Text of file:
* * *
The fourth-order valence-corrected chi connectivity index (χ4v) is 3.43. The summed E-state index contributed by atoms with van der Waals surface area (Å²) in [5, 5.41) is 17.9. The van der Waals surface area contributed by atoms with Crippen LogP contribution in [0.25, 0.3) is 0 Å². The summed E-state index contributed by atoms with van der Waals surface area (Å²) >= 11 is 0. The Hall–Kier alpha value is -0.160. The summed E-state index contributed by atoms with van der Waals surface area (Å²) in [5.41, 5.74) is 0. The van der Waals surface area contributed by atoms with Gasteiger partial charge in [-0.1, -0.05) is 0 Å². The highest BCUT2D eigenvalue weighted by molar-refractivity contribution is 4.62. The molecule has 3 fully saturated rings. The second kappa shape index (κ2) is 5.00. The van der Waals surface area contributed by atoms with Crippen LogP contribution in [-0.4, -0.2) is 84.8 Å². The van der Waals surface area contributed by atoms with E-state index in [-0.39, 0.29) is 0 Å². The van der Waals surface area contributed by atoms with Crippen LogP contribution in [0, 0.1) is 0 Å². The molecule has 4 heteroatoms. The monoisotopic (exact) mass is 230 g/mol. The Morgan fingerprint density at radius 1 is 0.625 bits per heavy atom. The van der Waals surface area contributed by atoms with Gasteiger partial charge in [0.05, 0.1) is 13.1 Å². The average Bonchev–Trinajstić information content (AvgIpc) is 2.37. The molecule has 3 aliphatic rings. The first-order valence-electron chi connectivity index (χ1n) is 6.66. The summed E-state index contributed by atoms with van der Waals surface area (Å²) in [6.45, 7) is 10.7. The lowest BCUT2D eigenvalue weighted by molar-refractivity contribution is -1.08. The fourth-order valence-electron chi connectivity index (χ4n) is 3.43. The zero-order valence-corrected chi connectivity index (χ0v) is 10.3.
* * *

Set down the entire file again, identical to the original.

The fourth-order valence-corrected chi connectivity index (χ4v) is 3.43. The summed E-state index contributed by atoms with van der Waals surface area (Å²) in [5, 5.41) is 17.9. The van der Waals surface area contributed by atoms with Crippen LogP contribution in [0.25, 0.3) is 0 Å². The summed E-state index contributed by atoms with van der Waals surface area (Å²) >= 11 is 0. The Hall–Kier alpha value is -0.160. The summed E-state index contributed by atoms with van der Waals surface area (Å²) in [5.41, 5.74) is 0. The van der Waals surface area contributed by atoms with Gasteiger partial charge in [-0.1, -0.05) is 0 Å². The highest BCUT2D eigenvalue weighted by molar-refractivity contribution is 4.62. The molecule has 3 fully saturated rings. The second kappa shape index (κ2) is 5.00. The van der Waals surface area contributed by atoms with Crippen LogP contribution in [-0.4, -0.2) is 84.8 Å². The van der Waals surface area contributed by atoms with E-state index in [-0.39, 0.29) is 0 Å². The van der Waals surface area contributed by atoms with Crippen LogP contribution in [0, 0.1) is 0 Å². The molecule has 4 heteroatoms. The monoisotopic (exact) mass is 230 g/mol. The Morgan fingerprint density at radius 1 is 0.625 bits per heavy atom. The van der Waals surface area contributed by atoms with Gasteiger partial charge in [0.05, 0.1) is 13.1 Å². The average Bonchev–Trinajstić information content (AvgIpc) is 2.37. The molecule has 3 aliphatic rings. The first-order valence-electron chi connectivity index (χ1n) is 6.66. The summed E-state index contributed by atoms with van der Waals surface area (Å²) in [6.45, 7) is 10.7. The lowest BCUT2D eigenvalue weighted by molar-refractivity contribution is -1.08. The fourth-order valence-electron chi connectivity index (χ4n) is 3.43. The zero-order valence-corrected chi connectivity index (χ0v) is 10.3.